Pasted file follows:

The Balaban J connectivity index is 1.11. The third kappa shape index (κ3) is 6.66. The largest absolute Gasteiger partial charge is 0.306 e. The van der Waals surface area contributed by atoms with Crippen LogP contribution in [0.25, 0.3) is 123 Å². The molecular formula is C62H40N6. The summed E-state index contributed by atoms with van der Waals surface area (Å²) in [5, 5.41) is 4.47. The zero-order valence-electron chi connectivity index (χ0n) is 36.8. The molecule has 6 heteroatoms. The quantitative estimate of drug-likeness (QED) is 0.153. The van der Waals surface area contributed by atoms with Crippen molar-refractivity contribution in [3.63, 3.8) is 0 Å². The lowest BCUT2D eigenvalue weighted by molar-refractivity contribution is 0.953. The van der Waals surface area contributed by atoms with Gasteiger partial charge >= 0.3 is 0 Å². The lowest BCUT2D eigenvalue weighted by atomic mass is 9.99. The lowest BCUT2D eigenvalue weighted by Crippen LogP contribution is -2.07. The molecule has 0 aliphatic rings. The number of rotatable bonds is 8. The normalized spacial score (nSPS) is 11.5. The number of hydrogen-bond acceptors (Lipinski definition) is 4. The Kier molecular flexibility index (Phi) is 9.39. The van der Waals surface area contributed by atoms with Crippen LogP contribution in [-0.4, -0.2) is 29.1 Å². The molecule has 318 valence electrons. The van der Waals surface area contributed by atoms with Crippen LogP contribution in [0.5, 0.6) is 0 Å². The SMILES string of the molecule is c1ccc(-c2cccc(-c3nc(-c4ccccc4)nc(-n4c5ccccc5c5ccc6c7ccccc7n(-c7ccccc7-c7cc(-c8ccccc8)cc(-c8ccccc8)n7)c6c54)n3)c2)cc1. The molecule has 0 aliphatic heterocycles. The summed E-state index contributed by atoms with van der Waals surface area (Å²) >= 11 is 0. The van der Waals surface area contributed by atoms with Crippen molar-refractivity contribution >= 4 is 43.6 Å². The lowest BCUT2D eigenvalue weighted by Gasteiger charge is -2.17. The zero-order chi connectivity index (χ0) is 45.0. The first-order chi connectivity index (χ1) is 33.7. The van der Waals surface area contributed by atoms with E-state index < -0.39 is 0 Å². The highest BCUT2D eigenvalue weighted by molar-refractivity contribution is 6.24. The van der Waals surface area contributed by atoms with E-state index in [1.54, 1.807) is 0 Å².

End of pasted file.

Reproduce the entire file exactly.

The Balaban J connectivity index is 1.11. The third kappa shape index (κ3) is 6.66. The largest absolute Gasteiger partial charge is 0.306 e. The van der Waals surface area contributed by atoms with Crippen LogP contribution in [0.25, 0.3) is 123 Å². The molecular formula is C62H40N6. The summed E-state index contributed by atoms with van der Waals surface area (Å²) in [5, 5.41) is 4.47. The zero-order valence-electron chi connectivity index (χ0n) is 36.8. The molecule has 6 heteroatoms. The quantitative estimate of drug-likeness (QED) is 0.153. The van der Waals surface area contributed by atoms with Crippen molar-refractivity contribution in [3.63, 3.8) is 0 Å². The lowest BCUT2D eigenvalue weighted by molar-refractivity contribution is 0.953. The van der Waals surface area contributed by atoms with Gasteiger partial charge >= 0.3 is 0 Å². The lowest BCUT2D eigenvalue weighted by atomic mass is 9.99. The lowest BCUT2D eigenvalue weighted by Crippen LogP contribution is -2.07. The molecule has 0 aliphatic rings. The number of rotatable bonds is 8. The normalized spacial score (nSPS) is 11.5. The number of hydrogen-bond acceptors (Lipinski definition) is 4. The Kier molecular flexibility index (Phi) is 9.39. The van der Waals surface area contributed by atoms with Crippen LogP contribution in [-0.4, -0.2) is 29.1 Å². The molecule has 318 valence electrons. The van der Waals surface area contributed by atoms with Crippen LogP contribution in [0.5, 0.6) is 0 Å². The SMILES string of the molecule is c1ccc(-c2cccc(-c3nc(-c4ccccc4)nc(-n4c5ccccc5c5ccc6c7ccccc7n(-c7ccccc7-c7cc(-c8ccccc8)cc(-c8ccccc8)n7)c6c54)n3)c2)cc1. The molecule has 0 aliphatic heterocycles. The summed E-state index contributed by atoms with van der Waals surface area (Å²) >= 11 is 0. The van der Waals surface area contributed by atoms with Crippen molar-refractivity contribution >= 4 is 43.6 Å². The lowest BCUT2D eigenvalue weighted by Gasteiger charge is -2.17. The zero-order chi connectivity index (χ0) is 45.0. The first-order chi connectivity index (χ1) is 33.7. The van der Waals surface area contributed by atoms with E-state index < -0.39 is 0 Å². The highest BCUT2D eigenvalue weighted by molar-refractivity contribution is 6.24. The van der Waals surface area contributed by atoms with E-state index in [1.54, 1.807) is 0 Å².